Tuesday, July 22, 2014
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Williams: Stopping truancy early

When I visit town-hall meetings and school assemblies, I often ask the same question: "What is the one thing that most people who get arrested in Philadelphia have in common?"

Williams: Stopping truancy early

When I visit town-hall meetings and school assemblies, I often ask the same question: “What is the one thing that most people who get arrested in Philadelphia have in common?”

The answer: They did not graduate from high school.

One of the key solutions to curbing crime is ensuring that more Philadelphia children earn their diplomas. This is why, to combat truancy, I have partnered with the School District, Family Court, the Police Department, and the Department of Human Services. Combating truancy is a smart approach to crime prevention.

The math is simple. We either invest in solutions now or pay a greater price later. If we invest $4,000 per pupil for early-childhood education now, we avoid paying $40,000 annually to incarcerate them later. Elementary-age children who fail to attend school today become tomorrow’s high school dropouts, and dropouts are eight times more likely to be incarcerated during their lives than graduates. Dropouts also are more likely to end up in the streets either as perpetrators of crimes or as victims.

A report by the group Fight Crime: Invest in Kids concluded that the average value of preventing a baby from becoming a youth who drops out, uses drugs, and becomes a career criminal is at least $2.5 million per individual. If we are serious about changing the factors that lead to overpopulated prisons and dwindling budgets, we need to get serious about our children being in school, on time, every day.

During elementary school, children build crucial academic and life skills, including reading, writing, math, science, socialization, and cooperative skills. A Head Start study found that language ability in the first and second grades accounts for 88 percent of differences in ability among third and fourth graders. Harvard University’s Center on the Developing Child reports that remedial education is both less effective and more costly compared with early-childhood education. Put simply, a child cannot learn without the basic skills acquired in elementary school.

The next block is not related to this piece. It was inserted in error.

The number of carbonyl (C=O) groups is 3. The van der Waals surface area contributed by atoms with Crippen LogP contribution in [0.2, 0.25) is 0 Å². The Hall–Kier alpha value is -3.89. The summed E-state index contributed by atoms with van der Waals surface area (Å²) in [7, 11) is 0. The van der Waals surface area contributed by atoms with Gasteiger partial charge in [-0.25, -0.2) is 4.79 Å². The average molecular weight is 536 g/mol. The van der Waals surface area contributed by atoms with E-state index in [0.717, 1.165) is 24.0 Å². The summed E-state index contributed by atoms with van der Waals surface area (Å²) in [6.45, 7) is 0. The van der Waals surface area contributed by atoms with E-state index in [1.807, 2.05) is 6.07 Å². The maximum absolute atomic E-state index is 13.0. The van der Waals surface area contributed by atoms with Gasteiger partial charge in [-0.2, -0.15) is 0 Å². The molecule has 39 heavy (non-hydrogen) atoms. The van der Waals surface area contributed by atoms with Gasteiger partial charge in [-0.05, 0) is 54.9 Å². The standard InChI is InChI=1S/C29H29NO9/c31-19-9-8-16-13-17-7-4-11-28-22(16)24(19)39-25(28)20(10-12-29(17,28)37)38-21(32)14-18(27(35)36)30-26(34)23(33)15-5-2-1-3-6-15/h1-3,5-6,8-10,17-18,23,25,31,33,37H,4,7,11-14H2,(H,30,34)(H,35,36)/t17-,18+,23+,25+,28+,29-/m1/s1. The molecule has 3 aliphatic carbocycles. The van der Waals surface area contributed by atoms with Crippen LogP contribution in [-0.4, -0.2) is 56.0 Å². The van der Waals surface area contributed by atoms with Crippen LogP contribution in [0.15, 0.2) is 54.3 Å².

Children also cannot learn if they are not in school. About 15,000 city students — 10 percent — are absent each day, half of them with no valid excuse. Chronic absenteeism is one of the strongest predictors of school failure, and it often starts as young as kindergarten.

Research conducted by the Philadelphia Education Fund and Johns Hopkins University found that Philadelphia children who attend school less than 80 percent of the time have a 10 percent to 20 percent chance of graduating on time from high school. This study, “The Early Warning Indicators Project,” developed the methodology to identify potential dropouts, children with one or more of the early-warning indicators: attending school less than 80 percent of the time, receiving a final poor behavior mark, and failing an English or math course. The likelihood of dropping out rises if there is more than one indicator. Reducing truancy, therefore, is a critical component of improving Philadelphia’s 63 percent graduation rate.

For these reasons, I have joined with the School District to focus on parental responsibility for elementary- and middle-school truancy. Parents will receive notices that truancy is against the law, and that it is my duty to enforce the law. Prosecutors from my office will hold meetings with parents of truant students at schools across the city to urge them to improve their children’s attendance. If that doesn’t work, my office will prosecute parents who play a role in allowing their children to unlawfully miss school.

Preventing truancy does more than protect public safety; it protects precious public resources in the midst of one of Philadelphia’s worst economic crises. If ever there were a time to protect the investment we make in our children, it is now. By doing what it takes to keep kids in schools every day, we will save millions of dollars in public resources and we will greatly improve public safety. The essence of our families, the safety of our communities, and the future of our economy depends on our ability to ensure that education occurs in the classroom.

Being district attorney is about more than just locking folks up. I believe that crime prevention is even more important than excellence in prosecution. If you want to help me make our city safer, please advocate for better early-childhood educational opportunities and for improved strategies to reduce truancy.

R. Seth Williams is district attorney of Philadelphia. E-mail him at seth.williams@phila.gov.

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